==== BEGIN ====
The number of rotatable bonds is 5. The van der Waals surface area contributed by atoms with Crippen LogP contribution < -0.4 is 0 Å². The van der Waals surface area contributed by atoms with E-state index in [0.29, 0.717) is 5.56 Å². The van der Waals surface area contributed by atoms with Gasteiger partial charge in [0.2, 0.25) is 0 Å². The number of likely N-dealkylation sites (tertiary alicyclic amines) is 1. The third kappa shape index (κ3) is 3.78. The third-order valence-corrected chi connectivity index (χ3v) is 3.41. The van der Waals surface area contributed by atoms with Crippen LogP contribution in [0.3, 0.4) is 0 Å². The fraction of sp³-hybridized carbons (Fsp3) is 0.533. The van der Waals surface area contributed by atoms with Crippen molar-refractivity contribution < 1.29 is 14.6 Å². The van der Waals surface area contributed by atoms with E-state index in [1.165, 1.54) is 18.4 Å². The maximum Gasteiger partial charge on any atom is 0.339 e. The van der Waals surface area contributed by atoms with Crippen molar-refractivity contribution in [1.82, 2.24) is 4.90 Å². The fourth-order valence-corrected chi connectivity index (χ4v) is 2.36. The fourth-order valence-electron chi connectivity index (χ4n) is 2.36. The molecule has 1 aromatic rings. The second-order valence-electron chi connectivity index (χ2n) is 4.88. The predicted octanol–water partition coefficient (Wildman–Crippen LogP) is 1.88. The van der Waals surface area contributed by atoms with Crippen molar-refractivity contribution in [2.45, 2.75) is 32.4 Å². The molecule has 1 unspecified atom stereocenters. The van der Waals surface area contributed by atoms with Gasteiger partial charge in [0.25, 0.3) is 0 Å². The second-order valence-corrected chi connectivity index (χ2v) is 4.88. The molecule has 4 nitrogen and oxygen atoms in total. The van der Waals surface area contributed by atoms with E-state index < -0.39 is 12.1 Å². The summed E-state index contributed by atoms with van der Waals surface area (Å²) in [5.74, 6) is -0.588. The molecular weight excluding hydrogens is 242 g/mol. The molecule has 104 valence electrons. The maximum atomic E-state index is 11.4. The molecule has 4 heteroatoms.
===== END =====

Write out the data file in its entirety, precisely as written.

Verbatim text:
The number of rotatable bonds is 5. The van der Waals surface area contributed by atoms with Crippen LogP contribution < -0.4 is 0 Å². The van der Waals surface area contributed by atoms with E-state index in [0.29, 0.717) is 5.56 Å². The van der Waals surface area contributed by atoms with Gasteiger partial charge in [0.2, 0.25) is 0 Å². The number of likely N-dealkylation sites (tertiary alicyclic amines) is 1. The third kappa shape index (κ3) is 3.78. The third-order valence-corrected chi connectivity index (χ3v) is 3.41. The van der Waals surface area contributed by atoms with Crippen LogP contribution in [0.3, 0.4) is 0 Å². The fraction of sp³-hybridized carbons (Fsp3) is 0.533. The van der Waals surface area contributed by atoms with Crippen molar-refractivity contribution < 1.29 is 14.6 Å². The van der Waals surface area contributed by atoms with E-state index in [1.165, 1.54) is 18.4 Å². The maximum Gasteiger partial charge on any atom is 0.339 e. The van der Waals surface area contributed by atoms with Crippen molar-refractivity contribution in [1.82, 2.24) is 4.90 Å². The fourth-order valence-corrected chi connectivity index (χ4v) is 2.36. The fourth-order valence-electron chi connectivity index (χ4n) is 2.36. The molecule has 1 aromatic rings. The second-order valence-electron chi connectivity index (χ2n) is 4.88. The predicted octanol–water partition coefficient (Wildman–Crippen LogP) is 1.88. The van der Waals surface area contributed by atoms with Crippen molar-refractivity contribution in [2.45, 2.75) is 32.4 Å². The molecule has 1 unspecified atom stereocenters. The van der Waals surface area contributed by atoms with Gasteiger partial charge in [0.25, 0.3) is 0 Å². The second-order valence-corrected chi connectivity index (χ2v) is 4.88. The molecule has 4 nitrogen and oxygen atoms in total. The van der Waals surface area contributed by atoms with E-state index < -0.39 is 12.1 Å². The summed E-state index contributed by atoms with van der Waals surface area (Å²) in [5.74, 6) is -0.588. The molecular weight excluding hydrogens is 242 g/mol. The molecule has 104 valence electrons. The maximum atomic E-state index is 11.4. The molecule has 4 heteroatoms.